Although there is a lack of information on the effects of cannabinoids in in vivo preclinical models of AMD, Wei et al. [149] reported expression of CB1 and CB2 receptors as well as FAAH in human RPE cells. Treatment of RPE cells with cannabinoids, including the CB1 and CB2 agonist CP 55,940 and the CB2 agonist JWH 015, protected cells from oxidative stress-induced cell death by reducing ROS and activating of P13K/Akt pro-survival signaling pathways. In a follow-up study, Wei et al. [150] investigated the effects of the selective CB1 receptor antagonist SR 141716 and receptor inhibition by siRNA in primary human RPE cells exposed to hydrogen peroxide-induced oxidative stress. Their findings suggest that attenuating CB1 receptor signaling ameliorates oxidative stress-induced cell death and enhances activation of P13K/Akt [150]. These studies support the hypothesis that cannabinoid signaling plays a role in AMD. However, further studies in retinal ischemic pathologies such as DR and AMD are clearly required to resolve changes in ECS signaling in these pathologies as well as to determine the most appropriate therapeutic approach.

Final thoughts

Through the development of better pharmacological tools and an increased understanding of the ocular ECS, there is significant potential for the development of new ECS-targeted therapies for ocular diseases. With regard to glaucoma, drugs targeting cannabinoid receptors, such as CB1, may be advantageous as adjuncts to existing clinical hypotensive agents due to their dual actions in lowering IOP and providing neuroprotection of RGCs. Furthermore, development of CB1 allosteric modulators and enzyme inhibitors for ocular use would maintain the benefits of CB1 activation, and may result in a more favorable therapeutic index [80, 82–85].

The ECS is important in the modulation of the ocular immune response [113, 114]. Studies of CB1 in inflammation have variable results; however, in the treatment of ocular inflammation, there is convincing evidence that suggests that CB2 may be a clinically relevant target [114, 142]. So far, most research has been focused on modulating specific components of the ocular inflammatory response. However, given that the eye has both elements of the PNS and CNS immune responses, as well as both innate and adaptive immune systems, additional studies encompassing these complexities are still required before a CB2 agonist or other ECS modulators can reach the clinic [130133]. Additional studies examining ECS modulation in ocular tissues in which both receptors and endocannabinoids have been identified, e.g. the cornea, may provide evidence for additional analgesic and anti-inflammatory therapeutic indications [6, 11, 151153].

A significant amount of work in the last few years has granted new insights into the function of the ocular ECS, particularly in ocular disease. However, not all observed effects of ECS-modulating drugs can currently be fully explained, and it appears that in some cases we may be missing parts of the puzzle. Further studies encompassing the complexities of both the ECS and ocular disease pathologies will enable a better understanding of ECS-modulating drug actions and may enable the generation of better targeted and effective therapeutics. Given the current momentum of discoveries in this area, it is quite possible that ECS-modulating drugs could soon be clinically available for the treatment of ocular disease.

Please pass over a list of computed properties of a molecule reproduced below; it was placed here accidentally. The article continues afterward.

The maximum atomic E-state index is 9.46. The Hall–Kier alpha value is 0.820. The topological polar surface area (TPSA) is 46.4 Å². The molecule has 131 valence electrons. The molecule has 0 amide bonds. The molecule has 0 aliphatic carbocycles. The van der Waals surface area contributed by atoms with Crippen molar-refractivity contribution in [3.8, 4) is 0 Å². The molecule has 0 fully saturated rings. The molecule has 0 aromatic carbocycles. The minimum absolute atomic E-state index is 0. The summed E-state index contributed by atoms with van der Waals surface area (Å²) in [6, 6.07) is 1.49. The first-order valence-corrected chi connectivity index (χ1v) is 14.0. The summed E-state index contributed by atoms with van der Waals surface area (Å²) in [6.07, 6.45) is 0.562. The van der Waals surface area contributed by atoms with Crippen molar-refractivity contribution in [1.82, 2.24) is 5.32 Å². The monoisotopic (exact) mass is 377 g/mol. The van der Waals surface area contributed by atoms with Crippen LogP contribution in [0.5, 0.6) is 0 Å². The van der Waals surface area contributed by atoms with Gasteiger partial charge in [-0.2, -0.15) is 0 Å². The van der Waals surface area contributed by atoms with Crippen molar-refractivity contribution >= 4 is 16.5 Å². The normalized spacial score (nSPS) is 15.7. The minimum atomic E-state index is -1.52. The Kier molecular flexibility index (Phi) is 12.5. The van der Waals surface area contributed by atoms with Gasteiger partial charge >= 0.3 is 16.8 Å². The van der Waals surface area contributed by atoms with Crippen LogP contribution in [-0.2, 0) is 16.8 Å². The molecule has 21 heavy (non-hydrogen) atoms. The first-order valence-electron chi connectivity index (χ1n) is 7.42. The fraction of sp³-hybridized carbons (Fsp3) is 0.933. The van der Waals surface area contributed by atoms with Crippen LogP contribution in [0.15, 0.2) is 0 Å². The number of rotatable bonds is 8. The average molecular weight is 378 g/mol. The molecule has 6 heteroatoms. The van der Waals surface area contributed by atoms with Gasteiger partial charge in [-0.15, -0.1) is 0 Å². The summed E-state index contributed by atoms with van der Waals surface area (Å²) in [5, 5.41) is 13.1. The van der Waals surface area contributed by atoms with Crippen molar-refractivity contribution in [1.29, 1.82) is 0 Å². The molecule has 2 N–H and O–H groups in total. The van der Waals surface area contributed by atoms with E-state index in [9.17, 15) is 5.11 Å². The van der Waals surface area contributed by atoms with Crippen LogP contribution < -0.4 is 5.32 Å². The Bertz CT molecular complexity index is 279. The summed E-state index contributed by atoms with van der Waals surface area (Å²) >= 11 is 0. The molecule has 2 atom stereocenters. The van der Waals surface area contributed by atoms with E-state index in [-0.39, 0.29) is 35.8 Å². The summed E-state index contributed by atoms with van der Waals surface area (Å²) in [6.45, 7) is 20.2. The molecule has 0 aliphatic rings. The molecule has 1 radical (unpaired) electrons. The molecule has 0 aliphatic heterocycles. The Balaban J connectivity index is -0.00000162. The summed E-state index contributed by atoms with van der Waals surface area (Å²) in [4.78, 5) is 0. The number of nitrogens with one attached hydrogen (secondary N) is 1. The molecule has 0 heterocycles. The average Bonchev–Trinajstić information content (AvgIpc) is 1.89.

Corresponding author: Melanie E.M. Kelly, Department of Pharmacology, Department of Ophthalmology and Visual Sciences, and Department of Anesthesia, Perioperative Medicine and Pain Management, Dalhousie University, 5850 College St, Halifax, Nova Scotia, Canada, E-mail:


The writing of this review was supported by a grant from the Canadian Institutes of Health Research (CIHR) MOP-97768 (M.E.M.K) and MOP-97769.

Author contributions: All the authors have accepted responsibility for the entire content of this submitted manuscript and approved submission.

Research funding: None declared.

Employment or leadership: MEM Kelly is a founding director of Panag Pharma, a start-up company developing non-psychotropic cannabinoids for pain and inflammation.

Honorarium: None declared.

Competing interests: The funding organization(s) played no role in the study design; in the collection, analysis, and interpretation of data; in the writing of the report; or in the decision to submit the report for publication.


1. Green K. Marihuana in ophthalmology – past, present and future. Ann Ophthalmol 1979;11:203–5.Search in Google Scholar

2. Jarvinen T, Pate DW, Laine K. Cannabinoids in the treatment of glaucoma. Pharmacol Ther 2002;95:203–20.10.1016/S0163-7258(02)00259-0Search in Google Scholar

3. Yazulla S. Endocannabinoids in the retina: from marijuana to neuroprotection. Prog Retin Eye Res 2008;27:501–26.10.1016/j.preteyeres.2008.07.002Search in Google Scholar

4. Pinar-Sueiro S, Rodriguez-Puertas R, Vecino E. Cannabinoid applications in glaucoma. Arch Soc Esp Oftalmol 2011;86:16–23.10.1016/S2173-5794(11)70004-4Search in Google Scholar